Since I actually want to use this calculator, I have decided to open it and tried to clean it. It works! looks almost like brand new! and after I cleaned the LCD module, it looks nice and sharp and crisp. It even passes the self test ;-)

Now two questions:

1. I have found two very tiny springs on my desk. They MUST be from this calculator, because I don't know from what else they should be ;-) so where do they belong?
2. How to reassemble it: I have put in the keys and this little rubber mat which is under the keys. All good so far and I can also but the PCB back in. Since the heat stakes are broken off, it will not be possible to melt all of them with my soldering iron. On the other hand it is necessary to have a very good pressure from the PCB to the front panel. So I thought about a different method: if I would put a piece of foam rubber or neoprene between the PCB and the calculator back case, that would give some pressure and press the PCB nice and tightly to the front panel. Any better ideas? I am not a particular friend of gluing. And I also don't really like those heat stakes.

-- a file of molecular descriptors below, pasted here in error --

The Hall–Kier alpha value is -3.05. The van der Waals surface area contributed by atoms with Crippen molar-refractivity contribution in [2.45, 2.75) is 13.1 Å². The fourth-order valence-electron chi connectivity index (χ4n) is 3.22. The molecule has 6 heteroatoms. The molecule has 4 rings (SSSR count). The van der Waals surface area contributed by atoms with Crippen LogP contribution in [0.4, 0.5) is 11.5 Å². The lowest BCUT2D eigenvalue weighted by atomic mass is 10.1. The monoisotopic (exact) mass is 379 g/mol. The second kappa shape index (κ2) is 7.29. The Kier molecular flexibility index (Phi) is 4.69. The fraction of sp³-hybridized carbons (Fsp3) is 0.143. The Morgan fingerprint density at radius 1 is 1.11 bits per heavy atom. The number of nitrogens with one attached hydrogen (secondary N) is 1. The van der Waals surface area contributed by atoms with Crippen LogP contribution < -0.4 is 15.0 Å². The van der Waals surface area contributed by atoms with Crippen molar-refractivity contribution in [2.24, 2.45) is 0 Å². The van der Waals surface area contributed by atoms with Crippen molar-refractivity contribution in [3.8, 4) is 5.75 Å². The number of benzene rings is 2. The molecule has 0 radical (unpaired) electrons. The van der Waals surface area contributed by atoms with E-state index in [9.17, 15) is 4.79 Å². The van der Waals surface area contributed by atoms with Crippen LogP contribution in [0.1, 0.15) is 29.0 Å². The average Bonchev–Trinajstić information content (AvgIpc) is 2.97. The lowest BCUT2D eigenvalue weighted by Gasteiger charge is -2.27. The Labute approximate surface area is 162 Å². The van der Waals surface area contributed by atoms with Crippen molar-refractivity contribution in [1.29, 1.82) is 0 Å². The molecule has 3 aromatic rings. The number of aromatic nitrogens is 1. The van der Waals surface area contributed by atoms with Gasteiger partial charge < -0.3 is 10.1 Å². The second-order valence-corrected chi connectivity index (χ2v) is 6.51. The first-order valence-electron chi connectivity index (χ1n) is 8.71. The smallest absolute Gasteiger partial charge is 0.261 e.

I am planning a similar project. The 15C I got has the board saying MADE IN USA, which is good and the calculator itself says Brazil on the back.

The keys and self test are good. Enter key is working but lost its "click" feel a little bit.

My main complaint is the display. I can't tell if its dirt or what, but it is a bit opaque. It seems like the problem is the interior of the window. Maybe its made of a sandwitch with 2 films and one is peeling of. That kind of feel. Attached some pictures from the microscope.






Questions are:
1. I suppose to remove you have to cut the little black "smashed plastic dots". How do you recommend doing that?
2. How do you assemble it back? Do you put it back in place and melt plastic? Any thoughts on the process?
3. Can I replace that window with maybe the window of another calculator? Those with big display or something like that? What material is used there?